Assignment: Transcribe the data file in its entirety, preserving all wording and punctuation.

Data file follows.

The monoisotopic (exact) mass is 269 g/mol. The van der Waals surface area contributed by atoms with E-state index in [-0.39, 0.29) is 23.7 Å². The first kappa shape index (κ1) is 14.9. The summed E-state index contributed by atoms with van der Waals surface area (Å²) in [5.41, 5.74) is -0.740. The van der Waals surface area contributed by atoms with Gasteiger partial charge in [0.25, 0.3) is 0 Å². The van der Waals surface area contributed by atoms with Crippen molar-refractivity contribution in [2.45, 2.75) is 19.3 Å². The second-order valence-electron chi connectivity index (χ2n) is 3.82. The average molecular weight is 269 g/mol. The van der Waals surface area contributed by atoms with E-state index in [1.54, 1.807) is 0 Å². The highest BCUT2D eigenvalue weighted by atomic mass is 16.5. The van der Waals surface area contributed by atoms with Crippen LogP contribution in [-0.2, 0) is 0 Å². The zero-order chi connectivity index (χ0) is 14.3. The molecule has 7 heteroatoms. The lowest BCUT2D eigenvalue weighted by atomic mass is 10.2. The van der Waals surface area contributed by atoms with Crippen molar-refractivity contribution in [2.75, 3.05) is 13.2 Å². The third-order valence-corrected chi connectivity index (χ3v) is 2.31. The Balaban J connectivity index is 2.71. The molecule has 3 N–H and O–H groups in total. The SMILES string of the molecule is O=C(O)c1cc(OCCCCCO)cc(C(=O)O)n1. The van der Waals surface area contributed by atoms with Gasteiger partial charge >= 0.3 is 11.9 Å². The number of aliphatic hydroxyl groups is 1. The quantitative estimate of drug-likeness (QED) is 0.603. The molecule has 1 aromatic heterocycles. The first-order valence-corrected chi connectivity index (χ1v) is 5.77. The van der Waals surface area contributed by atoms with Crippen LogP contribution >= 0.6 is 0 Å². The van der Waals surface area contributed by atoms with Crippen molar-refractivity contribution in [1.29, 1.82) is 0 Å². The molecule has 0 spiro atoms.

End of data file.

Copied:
The monoisotopic (exact) mass is 269 g/mol. The van der Waals surface area contributed by atoms with E-state index in [-0.39, 0.29) is 23.7 Å². The first kappa shape index (κ1) is 14.9. The summed E-state index contributed by atoms with van der Waals surface area (Å²) in [5.41, 5.74) is -0.740. The van der Waals surface area contributed by atoms with Gasteiger partial charge in [0.25, 0.3) is 0 Å². The van der Waals surface area contributed by atoms with Crippen molar-refractivity contribution in [2.45, 2.75) is 19.3 Å². The second-order valence-electron chi connectivity index (χ2n) is 3.82. The average molecular weight is 269 g/mol. The van der Waals surface area contributed by atoms with E-state index in [1.54, 1.807) is 0 Å². The highest BCUT2D eigenvalue weighted by atomic mass is 16.5. The van der Waals surface area contributed by atoms with Crippen LogP contribution in [-0.2, 0) is 0 Å². The zero-order chi connectivity index (χ0) is 14.3. The molecule has 7 heteroatoms. The lowest BCUT2D eigenvalue weighted by atomic mass is 10.2. The van der Waals surface area contributed by atoms with Crippen molar-refractivity contribution in [2.75, 3.05) is 13.2 Å². The third-order valence-corrected chi connectivity index (χ3v) is 2.31. The Balaban J connectivity index is 2.71. The molecule has 3 N–H and O–H groups in total. The SMILES string of the molecule is O=C(O)c1cc(OCCCCCO)cc(C(=O)O)n1. The van der Waals surface area contributed by atoms with Gasteiger partial charge >= 0.3 is 11.9 Å². The number of aliphatic hydroxyl groups is 1. The quantitative estimate of drug-likeness (QED) is 0.603. The molecule has 1 aromatic heterocycles. The first-order valence-corrected chi connectivity index (χ1v) is 5.77. The van der Waals surface area contributed by atoms with Crippen LogP contribution >= 0.6 is 0 Å². The van der Waals surface area contributed by atoms with Crippen molar-refractivity contribution in [1.29, 1.82) is 0 Å². The molecule has 0 spiro atoms.